While media attention was focused on the dramatic Pegida rally in Cologne on Saturday, no less than eight other anti-invasion rallies—all using the refugee-criminal mass sex attacks as their theme—took place in Belgium, Austria, France, and Germany, over the last two days.
One of the first ever Pegida demonstrations in the Belgian city of Antwerp took place without incident in that city center at the historical Hendrik Conscience Square.
The meeting was addressed by prominent Vlaams Belang politician Filip De Winter, and Edwin Wagensveld, the Dutch Pegida leader. Also in attendance was the founder of Pegida, Lutz Bachmann.
Speakers called for the banishment of Islam and the closure of Belgium’s borders, all citing the crime and terror threat posed by the nonwhite invasion.
Meanwhile in the German/Austrian border town of Freilassing, the patriotic Ein Prozent (One Percent) movement held its second demonstration in a row against what it called the “madness of open borders.”
The protestors marched to the border crossing point—much used by the nonwhite invaders to cross into Germany—and with their numbers “symbolically closed the border for a few hours,” the organization’s website said.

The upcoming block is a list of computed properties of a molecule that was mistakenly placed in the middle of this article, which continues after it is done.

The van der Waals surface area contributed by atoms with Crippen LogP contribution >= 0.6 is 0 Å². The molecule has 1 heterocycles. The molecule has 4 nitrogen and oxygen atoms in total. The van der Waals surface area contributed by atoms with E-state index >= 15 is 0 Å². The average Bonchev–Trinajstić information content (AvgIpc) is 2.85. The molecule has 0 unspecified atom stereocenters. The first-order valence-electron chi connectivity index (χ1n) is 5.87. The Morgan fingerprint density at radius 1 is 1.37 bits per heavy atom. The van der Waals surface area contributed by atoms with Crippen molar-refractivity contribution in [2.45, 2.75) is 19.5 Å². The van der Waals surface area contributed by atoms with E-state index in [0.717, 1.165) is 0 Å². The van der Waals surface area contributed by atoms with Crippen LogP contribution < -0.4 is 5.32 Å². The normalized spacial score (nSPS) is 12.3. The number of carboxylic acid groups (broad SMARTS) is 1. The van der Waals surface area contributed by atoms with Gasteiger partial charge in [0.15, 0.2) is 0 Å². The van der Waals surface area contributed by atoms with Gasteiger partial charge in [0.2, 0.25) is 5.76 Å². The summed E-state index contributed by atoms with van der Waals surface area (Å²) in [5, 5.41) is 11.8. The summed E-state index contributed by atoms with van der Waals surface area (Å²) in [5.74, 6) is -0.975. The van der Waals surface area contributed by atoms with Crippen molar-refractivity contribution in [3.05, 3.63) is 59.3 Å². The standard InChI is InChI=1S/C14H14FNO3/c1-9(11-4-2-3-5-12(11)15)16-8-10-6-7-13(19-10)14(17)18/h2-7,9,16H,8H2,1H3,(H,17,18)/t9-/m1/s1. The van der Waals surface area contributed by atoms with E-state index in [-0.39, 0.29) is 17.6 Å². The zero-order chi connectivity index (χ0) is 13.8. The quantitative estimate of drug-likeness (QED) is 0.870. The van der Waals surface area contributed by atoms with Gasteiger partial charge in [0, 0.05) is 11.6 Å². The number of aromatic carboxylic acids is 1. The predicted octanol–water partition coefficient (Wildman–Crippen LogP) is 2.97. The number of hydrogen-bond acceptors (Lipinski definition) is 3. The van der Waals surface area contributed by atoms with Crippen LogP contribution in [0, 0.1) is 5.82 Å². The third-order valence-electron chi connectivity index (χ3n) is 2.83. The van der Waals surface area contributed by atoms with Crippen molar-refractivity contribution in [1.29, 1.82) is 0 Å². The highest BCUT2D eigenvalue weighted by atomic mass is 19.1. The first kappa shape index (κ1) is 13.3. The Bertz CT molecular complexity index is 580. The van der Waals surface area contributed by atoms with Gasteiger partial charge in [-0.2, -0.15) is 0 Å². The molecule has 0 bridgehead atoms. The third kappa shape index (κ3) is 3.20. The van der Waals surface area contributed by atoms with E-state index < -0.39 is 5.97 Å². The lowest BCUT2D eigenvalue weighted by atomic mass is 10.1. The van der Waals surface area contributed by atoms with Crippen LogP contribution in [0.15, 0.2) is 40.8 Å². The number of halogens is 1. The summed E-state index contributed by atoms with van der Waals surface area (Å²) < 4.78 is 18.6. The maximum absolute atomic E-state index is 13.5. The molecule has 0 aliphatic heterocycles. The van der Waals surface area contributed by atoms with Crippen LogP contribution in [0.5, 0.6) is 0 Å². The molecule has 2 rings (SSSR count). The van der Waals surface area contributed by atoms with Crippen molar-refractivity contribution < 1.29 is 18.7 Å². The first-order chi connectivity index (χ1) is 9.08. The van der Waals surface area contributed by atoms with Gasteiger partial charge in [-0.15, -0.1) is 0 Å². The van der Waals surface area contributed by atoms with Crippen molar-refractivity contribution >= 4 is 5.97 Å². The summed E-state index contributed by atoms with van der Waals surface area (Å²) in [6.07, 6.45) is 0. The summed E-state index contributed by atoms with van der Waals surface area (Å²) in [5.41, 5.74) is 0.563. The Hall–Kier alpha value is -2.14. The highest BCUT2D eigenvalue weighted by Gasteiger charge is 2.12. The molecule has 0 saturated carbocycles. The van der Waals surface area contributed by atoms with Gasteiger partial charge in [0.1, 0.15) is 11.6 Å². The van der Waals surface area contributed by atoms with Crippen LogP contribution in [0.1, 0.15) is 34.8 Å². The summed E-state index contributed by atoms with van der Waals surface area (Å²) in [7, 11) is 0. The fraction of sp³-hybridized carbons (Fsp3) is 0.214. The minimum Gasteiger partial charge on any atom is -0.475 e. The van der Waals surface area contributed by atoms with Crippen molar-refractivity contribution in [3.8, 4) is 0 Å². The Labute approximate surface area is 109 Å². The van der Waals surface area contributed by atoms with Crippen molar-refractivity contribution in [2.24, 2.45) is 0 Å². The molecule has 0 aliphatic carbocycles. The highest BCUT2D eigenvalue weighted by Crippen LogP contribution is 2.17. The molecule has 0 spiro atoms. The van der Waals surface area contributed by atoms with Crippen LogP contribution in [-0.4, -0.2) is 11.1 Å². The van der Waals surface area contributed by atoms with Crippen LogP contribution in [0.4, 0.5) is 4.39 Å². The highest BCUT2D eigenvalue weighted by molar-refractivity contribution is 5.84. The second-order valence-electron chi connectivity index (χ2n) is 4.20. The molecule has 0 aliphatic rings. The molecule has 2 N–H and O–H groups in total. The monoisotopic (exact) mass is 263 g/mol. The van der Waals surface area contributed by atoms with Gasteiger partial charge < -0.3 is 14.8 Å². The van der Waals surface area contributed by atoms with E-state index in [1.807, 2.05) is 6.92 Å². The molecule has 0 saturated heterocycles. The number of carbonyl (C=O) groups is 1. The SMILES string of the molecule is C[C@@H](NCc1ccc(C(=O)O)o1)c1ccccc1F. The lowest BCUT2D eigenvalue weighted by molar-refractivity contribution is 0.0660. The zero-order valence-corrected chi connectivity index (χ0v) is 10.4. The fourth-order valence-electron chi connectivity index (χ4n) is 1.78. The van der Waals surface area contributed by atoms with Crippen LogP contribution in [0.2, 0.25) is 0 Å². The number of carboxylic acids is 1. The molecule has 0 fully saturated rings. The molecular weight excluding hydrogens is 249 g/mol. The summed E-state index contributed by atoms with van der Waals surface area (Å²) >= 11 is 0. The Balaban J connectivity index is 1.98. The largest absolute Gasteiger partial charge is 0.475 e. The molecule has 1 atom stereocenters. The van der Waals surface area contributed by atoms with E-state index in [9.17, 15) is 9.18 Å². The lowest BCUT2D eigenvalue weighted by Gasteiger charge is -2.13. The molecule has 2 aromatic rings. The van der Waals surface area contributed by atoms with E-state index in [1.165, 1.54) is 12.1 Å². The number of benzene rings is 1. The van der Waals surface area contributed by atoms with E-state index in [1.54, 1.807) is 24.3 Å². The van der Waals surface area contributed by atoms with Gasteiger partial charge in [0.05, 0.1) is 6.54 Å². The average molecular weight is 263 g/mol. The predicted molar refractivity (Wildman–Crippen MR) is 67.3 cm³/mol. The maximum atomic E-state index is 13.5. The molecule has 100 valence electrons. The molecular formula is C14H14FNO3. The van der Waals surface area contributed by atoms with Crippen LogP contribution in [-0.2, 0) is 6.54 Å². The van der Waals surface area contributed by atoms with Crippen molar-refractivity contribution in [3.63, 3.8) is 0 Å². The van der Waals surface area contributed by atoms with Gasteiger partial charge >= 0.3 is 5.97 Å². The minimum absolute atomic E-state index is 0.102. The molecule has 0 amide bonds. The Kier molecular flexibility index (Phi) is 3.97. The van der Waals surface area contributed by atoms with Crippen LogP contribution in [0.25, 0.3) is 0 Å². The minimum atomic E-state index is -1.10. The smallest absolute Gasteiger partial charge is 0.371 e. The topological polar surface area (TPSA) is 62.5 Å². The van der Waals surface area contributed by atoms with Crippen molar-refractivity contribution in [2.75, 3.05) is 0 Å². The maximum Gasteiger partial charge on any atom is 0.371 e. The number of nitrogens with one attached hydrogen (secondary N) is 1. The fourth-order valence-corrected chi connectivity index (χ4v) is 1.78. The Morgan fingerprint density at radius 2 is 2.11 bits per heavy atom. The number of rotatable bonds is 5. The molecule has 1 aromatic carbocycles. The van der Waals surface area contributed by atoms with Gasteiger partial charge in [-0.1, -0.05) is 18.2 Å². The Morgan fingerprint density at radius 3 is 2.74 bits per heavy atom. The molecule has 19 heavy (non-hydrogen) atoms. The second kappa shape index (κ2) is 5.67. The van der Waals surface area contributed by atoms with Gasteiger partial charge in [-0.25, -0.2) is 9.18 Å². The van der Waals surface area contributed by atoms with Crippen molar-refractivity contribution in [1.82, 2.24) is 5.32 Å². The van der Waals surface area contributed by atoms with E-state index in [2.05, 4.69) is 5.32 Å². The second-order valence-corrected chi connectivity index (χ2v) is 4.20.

In France, the Génération Identitaire organization took to the streets of four cities to protest against the “imported crime” which had come to Cologne and other European cities on New Year’s Eve.
The demonstrations, held in Toulouse, Flanders Hainaut Artois, Nice, and Aix-en-Provence, attracted wide public support, calling as they did for the immediate deportation of the criminal invaders and the “start of a remigration program” for all nonwhites in Europe.
Génération Identitaire Toulouse.
Génération Identitaire Flanders Hainaut Artois.
Génération Identitaire Nice.
Génération Identitaire Aix-en-Provence.
In Dresden, the Saxony branch of the Identitarian movement demonstrated in the city and announced the launch of its “spring offensive,” which it had, the organization said, brought forward because of the crisis created by the New Year’s Eve attacks in Cologne. The day’s events included the distribution of several thousand leaflets in the city.
Finally, the mildly populist Alternatief für Deutschland (AfD) party, which although standing at nearly 10 percent support in opinion polls, still desperately tries to present the most politically-correct public face it can, held its 2016 election launch rally in Neubrandenberg.
According to a post on AfD Member of the European Parliament’s Beatrix Von Storch Facebook page, the large crowd heard her declare that “We need [refugee] limits and we need Merkel gone.”